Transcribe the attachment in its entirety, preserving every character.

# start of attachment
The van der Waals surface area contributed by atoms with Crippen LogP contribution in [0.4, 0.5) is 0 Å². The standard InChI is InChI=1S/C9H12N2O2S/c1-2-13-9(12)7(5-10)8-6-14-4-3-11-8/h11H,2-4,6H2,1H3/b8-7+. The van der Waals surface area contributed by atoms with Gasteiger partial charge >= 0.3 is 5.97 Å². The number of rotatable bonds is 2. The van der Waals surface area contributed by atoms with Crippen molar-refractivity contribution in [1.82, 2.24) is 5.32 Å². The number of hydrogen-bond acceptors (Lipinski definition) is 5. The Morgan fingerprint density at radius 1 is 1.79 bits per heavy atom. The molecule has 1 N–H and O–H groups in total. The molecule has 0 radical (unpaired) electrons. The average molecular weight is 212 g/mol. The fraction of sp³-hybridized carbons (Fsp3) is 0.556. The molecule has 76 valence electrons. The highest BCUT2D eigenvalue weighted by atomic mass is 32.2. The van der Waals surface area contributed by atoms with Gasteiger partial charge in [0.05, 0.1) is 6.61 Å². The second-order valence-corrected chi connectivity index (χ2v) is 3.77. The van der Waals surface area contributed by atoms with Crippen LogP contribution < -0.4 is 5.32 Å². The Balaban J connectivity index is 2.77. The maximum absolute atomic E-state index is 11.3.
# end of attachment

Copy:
The van der Waals surface area contributed by atoms with Crippen LogP contribution in [0.4, 0.5) is 0 Å². The standard InChI is InChI=1S/C9H12N2O2S/c1-2-13-9(12)7(5-10)8-6-14-4-3-11-8/h11H,2-4,6H2,1H3/b8-7+. The van der Waals surface area contributed by atoms with Gasteiger partial charge >= 0.3 is 5.97 Å². The number of rotatable bonds is 2. The van der Waals surface area contributed by atoms with Crippen molar-refractivity contribution in [1.82, 2.24) is 5.32 Å². The number of hydrogen-bond acceptors (Lipinski definition) is 5. The Morgan fingerprint density at radius 1 is 1.79 bits per heavy atom. The molecule has 1 N–H and O–H groups in total. The molecule has 0 radical (unpaired) electrons. The average molecular weight is 212 g/mol. The fraction of sp³-hybridized carbons (Fsp3) is 0.556. The molecule has 76 valence electrons. The highest BCUT2D eigenvalue weighted by atomic mass is 32.2. The van der Waals surface area contributed by atoms with Gasteiger partial charge in [0.05, 0.1) is 6.61 Å². The second-order valence-corrected chi connectivity index (χ2v) is 3.77. The van der Waals surface area contributed by atoms with Crippen LogP contribution < -0.4 is 5.32 Å². The Balaban J connectivity index is 2.77. The maximum absolute atomic E-state index is 11.3.